Now, you should know that this was the first time I had ever attended a corporate AGM let alone spoken at one. You can usually find me engaging elected officials /and public servants to advance workers’ rights through the public policy development process. At Atkinson, we use our power as active citizens daily in countless ways, but have opted to give our proxy to SHARE instead of making proposals directly in the past.

I really didn’t expect to win the vote when we walked into the meeting that day. But I did expect to light a fire under complacent executives. When the votes were tallied, 66% of independent shareholders voted in favour of our proposal. This outcome could not go unnoticed or be dismissed. It was a clear sign that decent work matters to Canadians who own shares in companies. To Canadians who operate businesses. And to Canadians who are employed by them. 

As you might imagine, RBI recommended shareholders vote against the proposal. The majority shareholder, 3G Capital, voted against us resulting in an overall vote of 25.8 percent. This result sets the stage for our next proposal. 

Since the vote in 2019, the company hasn’t yet provided any of the information requested in the proposal. Nor have they made a commitment to address these issues. It’s unusual for a company to not respond to majority votes of independent shareholders. 

We don’t know why they haven’t responded. We can imagine that they simply don’t know how to engage such a reasonable proposal. What we know for sure is that we’re not going away even if that’s their preferred outcome. We’re ready to add fuel to the fire and to encourage more shareholders to give oxygen to it.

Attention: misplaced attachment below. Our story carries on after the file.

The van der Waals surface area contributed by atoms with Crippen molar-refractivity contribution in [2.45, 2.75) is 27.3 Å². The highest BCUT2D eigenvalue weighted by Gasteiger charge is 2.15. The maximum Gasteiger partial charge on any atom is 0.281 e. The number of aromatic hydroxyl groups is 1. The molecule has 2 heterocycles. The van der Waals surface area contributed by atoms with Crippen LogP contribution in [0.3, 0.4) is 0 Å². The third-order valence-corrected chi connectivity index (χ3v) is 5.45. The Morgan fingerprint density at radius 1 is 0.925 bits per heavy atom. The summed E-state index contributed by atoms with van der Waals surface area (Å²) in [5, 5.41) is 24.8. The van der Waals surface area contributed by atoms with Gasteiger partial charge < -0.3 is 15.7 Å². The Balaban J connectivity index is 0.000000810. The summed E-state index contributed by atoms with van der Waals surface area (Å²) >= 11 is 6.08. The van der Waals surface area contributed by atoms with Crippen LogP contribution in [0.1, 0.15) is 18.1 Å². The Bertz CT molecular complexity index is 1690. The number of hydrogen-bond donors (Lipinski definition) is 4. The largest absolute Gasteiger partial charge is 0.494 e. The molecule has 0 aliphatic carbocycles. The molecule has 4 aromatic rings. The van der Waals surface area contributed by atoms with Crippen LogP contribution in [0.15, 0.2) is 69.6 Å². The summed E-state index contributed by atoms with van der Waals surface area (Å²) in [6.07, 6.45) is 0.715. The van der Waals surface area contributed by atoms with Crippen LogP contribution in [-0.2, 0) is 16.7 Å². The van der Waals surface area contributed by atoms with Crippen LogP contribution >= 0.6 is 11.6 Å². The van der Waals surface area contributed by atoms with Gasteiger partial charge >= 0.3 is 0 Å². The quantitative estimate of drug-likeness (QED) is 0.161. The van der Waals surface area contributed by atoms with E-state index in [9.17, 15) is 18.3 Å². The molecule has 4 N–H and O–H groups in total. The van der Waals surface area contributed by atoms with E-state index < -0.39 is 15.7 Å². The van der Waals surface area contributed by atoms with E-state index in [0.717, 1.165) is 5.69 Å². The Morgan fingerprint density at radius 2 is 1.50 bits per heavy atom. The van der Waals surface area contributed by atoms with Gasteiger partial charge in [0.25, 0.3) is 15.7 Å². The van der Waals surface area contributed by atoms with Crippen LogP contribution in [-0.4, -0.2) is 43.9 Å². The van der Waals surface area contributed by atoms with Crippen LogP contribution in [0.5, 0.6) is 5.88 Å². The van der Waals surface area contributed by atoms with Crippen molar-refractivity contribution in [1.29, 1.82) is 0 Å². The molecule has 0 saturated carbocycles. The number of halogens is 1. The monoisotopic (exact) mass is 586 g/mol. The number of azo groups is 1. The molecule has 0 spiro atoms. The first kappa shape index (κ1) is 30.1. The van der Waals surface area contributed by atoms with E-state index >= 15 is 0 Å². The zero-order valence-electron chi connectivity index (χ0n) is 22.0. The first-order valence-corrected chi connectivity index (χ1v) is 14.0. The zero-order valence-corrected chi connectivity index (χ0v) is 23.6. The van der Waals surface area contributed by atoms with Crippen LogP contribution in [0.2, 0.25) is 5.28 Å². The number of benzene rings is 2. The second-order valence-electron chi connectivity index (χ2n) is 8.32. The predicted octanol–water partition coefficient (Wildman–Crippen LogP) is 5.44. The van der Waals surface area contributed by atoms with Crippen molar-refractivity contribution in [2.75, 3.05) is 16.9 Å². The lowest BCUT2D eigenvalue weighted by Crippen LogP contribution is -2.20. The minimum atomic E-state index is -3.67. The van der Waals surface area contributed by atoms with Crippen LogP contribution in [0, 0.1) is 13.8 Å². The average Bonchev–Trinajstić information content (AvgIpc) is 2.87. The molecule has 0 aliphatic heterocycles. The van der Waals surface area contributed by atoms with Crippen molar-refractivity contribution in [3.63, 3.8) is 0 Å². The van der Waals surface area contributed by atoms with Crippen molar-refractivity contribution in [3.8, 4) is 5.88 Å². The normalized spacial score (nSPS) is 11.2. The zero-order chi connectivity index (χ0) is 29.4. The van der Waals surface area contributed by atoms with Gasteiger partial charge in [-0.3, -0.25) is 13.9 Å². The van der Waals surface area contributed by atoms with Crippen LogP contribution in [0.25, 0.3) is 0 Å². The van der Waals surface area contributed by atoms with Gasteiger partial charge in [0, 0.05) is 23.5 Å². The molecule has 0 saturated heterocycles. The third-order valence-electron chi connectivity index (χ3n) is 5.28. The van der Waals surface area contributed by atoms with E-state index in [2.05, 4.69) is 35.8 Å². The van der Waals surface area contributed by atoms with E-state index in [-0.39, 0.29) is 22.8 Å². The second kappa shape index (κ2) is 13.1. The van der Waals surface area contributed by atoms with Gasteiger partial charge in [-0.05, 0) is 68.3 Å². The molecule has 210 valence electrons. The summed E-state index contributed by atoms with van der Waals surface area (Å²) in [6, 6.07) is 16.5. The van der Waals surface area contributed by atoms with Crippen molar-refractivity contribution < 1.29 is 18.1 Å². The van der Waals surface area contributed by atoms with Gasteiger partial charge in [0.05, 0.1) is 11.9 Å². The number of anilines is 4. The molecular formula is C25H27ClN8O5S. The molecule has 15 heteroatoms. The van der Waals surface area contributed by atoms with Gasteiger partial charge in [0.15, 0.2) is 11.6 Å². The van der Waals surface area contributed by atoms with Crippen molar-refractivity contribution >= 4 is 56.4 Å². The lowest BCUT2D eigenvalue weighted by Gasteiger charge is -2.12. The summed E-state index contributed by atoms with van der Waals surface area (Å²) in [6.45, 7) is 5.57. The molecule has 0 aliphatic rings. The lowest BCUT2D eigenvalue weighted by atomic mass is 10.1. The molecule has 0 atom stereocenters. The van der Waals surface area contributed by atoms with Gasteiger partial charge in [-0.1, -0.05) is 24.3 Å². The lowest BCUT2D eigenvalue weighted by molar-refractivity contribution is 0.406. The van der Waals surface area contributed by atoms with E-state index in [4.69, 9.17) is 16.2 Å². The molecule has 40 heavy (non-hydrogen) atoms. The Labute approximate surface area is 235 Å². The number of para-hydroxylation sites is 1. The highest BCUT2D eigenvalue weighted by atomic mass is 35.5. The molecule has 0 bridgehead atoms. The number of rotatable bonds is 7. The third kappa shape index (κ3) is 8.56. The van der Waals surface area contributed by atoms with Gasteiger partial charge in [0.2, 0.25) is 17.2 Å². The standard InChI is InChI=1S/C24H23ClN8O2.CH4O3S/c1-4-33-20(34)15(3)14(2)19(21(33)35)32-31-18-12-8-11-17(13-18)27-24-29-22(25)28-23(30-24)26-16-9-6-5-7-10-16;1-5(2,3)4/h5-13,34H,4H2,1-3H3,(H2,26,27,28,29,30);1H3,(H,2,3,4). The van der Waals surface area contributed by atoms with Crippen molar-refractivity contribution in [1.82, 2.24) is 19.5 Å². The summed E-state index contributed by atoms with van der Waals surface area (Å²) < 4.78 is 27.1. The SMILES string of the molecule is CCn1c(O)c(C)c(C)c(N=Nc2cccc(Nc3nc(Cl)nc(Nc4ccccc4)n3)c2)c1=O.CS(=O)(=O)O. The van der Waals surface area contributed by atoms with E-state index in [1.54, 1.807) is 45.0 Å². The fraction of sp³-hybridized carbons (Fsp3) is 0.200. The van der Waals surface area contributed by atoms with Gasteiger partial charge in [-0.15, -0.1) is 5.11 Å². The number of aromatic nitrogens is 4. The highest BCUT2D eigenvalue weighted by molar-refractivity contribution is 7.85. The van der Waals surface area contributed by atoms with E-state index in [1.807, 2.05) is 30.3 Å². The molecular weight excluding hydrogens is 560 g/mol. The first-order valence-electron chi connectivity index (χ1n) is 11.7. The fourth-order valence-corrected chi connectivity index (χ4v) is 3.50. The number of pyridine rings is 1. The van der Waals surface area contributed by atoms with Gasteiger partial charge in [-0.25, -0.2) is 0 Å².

Atkinson had a very different experience when we filed our first-ever shareholder proposal a couple of months earlier. Before going to a vote, the bank RBC signalled a willingness to respond directly to the workforce issues we raised — so, we withdrew the proposal.

With SHARE’s support, Atkinson is taking two more steps on the RBI file in spring 2020.

First, we have refiled the same proposal asking RBI to disclose how it ensures minimum standards for decent work in its franchises. We’re shooting for an even higher vote among independent shareholders. 

Second, we will recommend that shareholders withhold their votes for the Chair of the Nominating and Corporate Governance committee. This vote is an opportunity to send a clear signal that shareholders will not accept the Board’s failure to respond to shareholders’ concerns.

There’s no question RBI continues to feel intense heat these days from all sides — not only its shareholders. At the start of the COVID-19 lockdown, Tim Horton’s was called out in the national media for requiring sick notes from employees. They quickly reversed this policy and announced a $40 million relief fund for their workers. They also offered up to two weeks of scheduled pay for hourly staff. 

These are moves in the right direction but far short of the comprehensive plan they should have in place — especially as we move through this difficult transition to a more inclusive, sustainable, and productive economy post-pandemic. Shareholders like us have to continue to use our power to make sure we get to this outcome.